I’ve also started reading Neal Stephenson’s The Rise and Fall of D.O.D.O. Co-authored with Nicole Galland, it’s short by Stephenson standards at a “mere” 768 pages, and deals with the intersection of magic and science. I’ve also been playing more of the XCOM 2 Long War 2 mod, and finally have a grasp of the overall strategy. It’s a tough mod, but about as rewarding a gaming experience as I’ve seen.
Eric’s been playing Space Pirate Trainer in VR and has been enjoying it. On the tools side, he picked up the Trond Charger David recommended. And he faces a momentous decision: Mad Men or Sense8?
David found a very cool gizmo, the Four Sevens Flex Charger. This cool device looks like a USB charging cable and includes magnetic ends which attach to the poles of rechargeable batteries. Now you have no excuse to avoid rechargeable batteries. He’s also wrapped up season 1 of Into the Badlands and likes it enough that he’s now four episodes into the longer season 2. And yep, he’s still playing Ghost Recon Wildlands.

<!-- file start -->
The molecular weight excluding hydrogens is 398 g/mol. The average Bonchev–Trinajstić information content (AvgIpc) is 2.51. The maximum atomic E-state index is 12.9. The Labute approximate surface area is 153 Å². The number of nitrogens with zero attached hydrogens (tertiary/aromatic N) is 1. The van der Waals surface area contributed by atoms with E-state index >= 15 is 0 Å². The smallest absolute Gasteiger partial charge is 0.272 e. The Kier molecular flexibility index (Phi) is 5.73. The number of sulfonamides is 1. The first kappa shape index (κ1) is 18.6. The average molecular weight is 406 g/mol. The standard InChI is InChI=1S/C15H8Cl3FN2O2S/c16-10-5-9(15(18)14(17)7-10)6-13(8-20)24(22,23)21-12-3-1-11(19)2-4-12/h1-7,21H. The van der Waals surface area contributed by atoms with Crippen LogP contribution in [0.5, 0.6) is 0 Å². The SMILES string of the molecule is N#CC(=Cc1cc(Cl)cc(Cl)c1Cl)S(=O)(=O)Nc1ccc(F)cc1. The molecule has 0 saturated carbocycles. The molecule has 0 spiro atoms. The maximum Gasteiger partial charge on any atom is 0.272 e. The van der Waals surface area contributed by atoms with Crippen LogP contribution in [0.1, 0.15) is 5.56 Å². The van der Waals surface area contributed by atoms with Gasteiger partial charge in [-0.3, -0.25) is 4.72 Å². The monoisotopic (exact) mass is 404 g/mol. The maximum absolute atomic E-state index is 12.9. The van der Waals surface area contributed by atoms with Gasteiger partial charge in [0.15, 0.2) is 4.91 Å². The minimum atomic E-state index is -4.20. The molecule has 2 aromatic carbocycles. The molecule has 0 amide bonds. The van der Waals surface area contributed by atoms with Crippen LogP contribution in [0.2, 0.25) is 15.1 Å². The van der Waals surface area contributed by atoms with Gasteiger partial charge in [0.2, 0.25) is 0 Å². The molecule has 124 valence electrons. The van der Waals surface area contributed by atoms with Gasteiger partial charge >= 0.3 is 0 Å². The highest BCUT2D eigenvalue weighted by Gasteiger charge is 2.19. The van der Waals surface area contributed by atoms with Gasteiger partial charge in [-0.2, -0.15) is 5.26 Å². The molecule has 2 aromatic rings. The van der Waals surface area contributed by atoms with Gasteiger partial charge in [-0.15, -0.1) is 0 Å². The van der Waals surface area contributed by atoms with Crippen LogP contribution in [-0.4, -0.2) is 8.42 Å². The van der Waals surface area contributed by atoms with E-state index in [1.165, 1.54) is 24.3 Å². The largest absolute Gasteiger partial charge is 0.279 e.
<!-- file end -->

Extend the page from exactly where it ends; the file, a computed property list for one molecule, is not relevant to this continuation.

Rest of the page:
Ron has been playing a lot of indie games, with his current game of choice being the Rogue Lite Dead Cells. He’s also been playing more Stellaris in co-op mode plus Everspace. And he highly recommends the PBS YouTube series, particularly the deep space science and mythology channels.